Scientists described a strategy for controllable assembly of flexible bio-nanotubes
Viruses with filamentous morphologies, such as tobacco mosaic virus (TMV) and M13 bacteriophage, have long been studied as multivalent nanoscaffolds for loading functional motifs. Structural assembly of the capsid proteins (CPs) of filamentous viruses often requires the presence of DNA or RNA molecules, which has limited their applications.
In a recent report, the research group led by Prof. CAO Sheng in Wuhan Institute of Virology of the Chinese Academy of Sciences described a strategy for controllable assembly of flexible bio-nanotubes consisting of Escherichia coli expressed CP of baculovirus Helicoverpa armigera nucleopolyhedrovirus (HearNPV) in vitro.
These protein-only nanotubes were studied as a new structural platform for high-density presentation of multiple active molecules on the exterior surface by direct fusion of the protein of interest to the N-terminus of HearNPV CP (HaCP). Structural characterization using cryoelectron microscopy demonstrated that the HaCP could assemble into two closely related but structurally distinct tube types, suggesting the tunable HaCP interaction network is the major contributor to the flexibility of HaCP nanotubes.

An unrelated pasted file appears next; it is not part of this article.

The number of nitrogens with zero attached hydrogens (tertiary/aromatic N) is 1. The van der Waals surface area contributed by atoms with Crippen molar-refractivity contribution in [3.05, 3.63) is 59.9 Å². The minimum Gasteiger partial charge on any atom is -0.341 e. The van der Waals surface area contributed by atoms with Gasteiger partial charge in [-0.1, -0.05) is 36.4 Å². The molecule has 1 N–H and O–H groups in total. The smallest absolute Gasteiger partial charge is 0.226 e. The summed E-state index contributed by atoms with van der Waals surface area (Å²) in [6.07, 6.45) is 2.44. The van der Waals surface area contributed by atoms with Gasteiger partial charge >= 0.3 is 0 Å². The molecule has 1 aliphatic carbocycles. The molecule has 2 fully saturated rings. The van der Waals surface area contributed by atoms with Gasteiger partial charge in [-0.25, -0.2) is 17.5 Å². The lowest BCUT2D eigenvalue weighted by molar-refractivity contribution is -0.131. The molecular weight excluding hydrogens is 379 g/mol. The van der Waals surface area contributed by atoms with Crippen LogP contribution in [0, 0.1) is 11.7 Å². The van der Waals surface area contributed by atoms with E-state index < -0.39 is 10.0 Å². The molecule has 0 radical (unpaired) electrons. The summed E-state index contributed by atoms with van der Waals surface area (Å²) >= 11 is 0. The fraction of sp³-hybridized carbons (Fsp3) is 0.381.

Their flexible nanotubes could tolerate larger molecular modifications compared with TMV-based templates and could be used as promising candidates for versatile molecular loading applications.
The results have been published in ACS Applied Materials & Interfaces entitled "Controllable Assembly of Flexible Protein Nanotubes for Loading Multifunctional Modules".
This work was supported by the National Natural Science Foundation of China and Chinese Academy of Sciences.
Wuhan Institute of Virology, Chinese Academy of Sciences, Wuhan 430071, China (http://english.whiov.cas.cn/)